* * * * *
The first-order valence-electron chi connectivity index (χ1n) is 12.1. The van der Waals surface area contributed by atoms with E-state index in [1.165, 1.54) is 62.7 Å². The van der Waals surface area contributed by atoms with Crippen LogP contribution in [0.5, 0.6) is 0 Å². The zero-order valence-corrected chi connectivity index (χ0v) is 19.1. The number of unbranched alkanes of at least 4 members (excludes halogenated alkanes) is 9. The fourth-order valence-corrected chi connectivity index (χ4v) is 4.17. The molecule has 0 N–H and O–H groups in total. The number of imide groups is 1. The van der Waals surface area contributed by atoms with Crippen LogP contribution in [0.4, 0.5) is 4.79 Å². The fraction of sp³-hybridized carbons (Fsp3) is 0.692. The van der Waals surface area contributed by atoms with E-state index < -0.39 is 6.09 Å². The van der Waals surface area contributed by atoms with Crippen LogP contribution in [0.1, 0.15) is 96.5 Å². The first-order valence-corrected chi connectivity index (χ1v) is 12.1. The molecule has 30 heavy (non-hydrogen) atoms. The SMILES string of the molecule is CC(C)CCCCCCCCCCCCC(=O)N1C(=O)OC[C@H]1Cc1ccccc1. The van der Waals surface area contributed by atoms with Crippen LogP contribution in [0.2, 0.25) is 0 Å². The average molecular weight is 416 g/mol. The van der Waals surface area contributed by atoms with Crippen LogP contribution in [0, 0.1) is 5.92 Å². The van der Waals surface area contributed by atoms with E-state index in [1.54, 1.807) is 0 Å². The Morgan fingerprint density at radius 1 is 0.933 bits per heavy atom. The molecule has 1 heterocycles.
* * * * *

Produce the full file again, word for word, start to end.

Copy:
The first-order valence-electron chi connectivity index (χ1n) is 12.1. The van der Waals surface area contributed by atoms with E-state index in [1.165, 1.54) is 62.7 Å². The van der Waals surface area contributed by atoms with Crippen LogP contribution in [0.5, 0.6) is 0 Å². The zero-order valence-corrected chi connectivity index (χ0v) is 19.1. The number of unbranched alkanes of at least 4 members (excludes halogenated alkanes) is 9. The fourth-order valence-corrected chi connectivity index (χ4v) is 4.17. The molecule has 0 N–H and O–H groups in total. The number of imide groups is 1. The van der Waals surface area contributed by atoms with Crippen LogP contribution in [0.4, 0.5) is 4.79 Å². The fraction of sp³-hybridized carbons (Fsp3) is 0.692. The van der Waals surface area contributed by atoms with E-state index < -0.39 is 6.09 Å². The van der Waals surface area contributed by atoms with Crippen LogP contribution in [0.1, 0.15) is 96.5 Å². The first-order valence-corrected chi connectivity index (χ1v) is 12.1. The molecule has 30 heavy (non-hydrogen) atoms. The SMILES string of the molecule is CC(C)CCCCCCCCCCCCC(=O)N1C(=O)OC[C@H]1Cc1ccccc1. The van der Waals surface area contributed by atoms with Crippen LogP contribution in [0.2, 0.25) is 0 Å². The average molecular weight is 416 g/mol. The van der Waals surface area contributed by atoms with Crippen LogP contribution in [0, 0.1) is 5.92 Å². The van der Waals surface area contributed by atoms with E-state index in [1.54, 1.807) is 0 Å². The Morgan fingerprint density at radius 1 is 0.933 bits per heavy atom. The molecule has 1 heterocycles.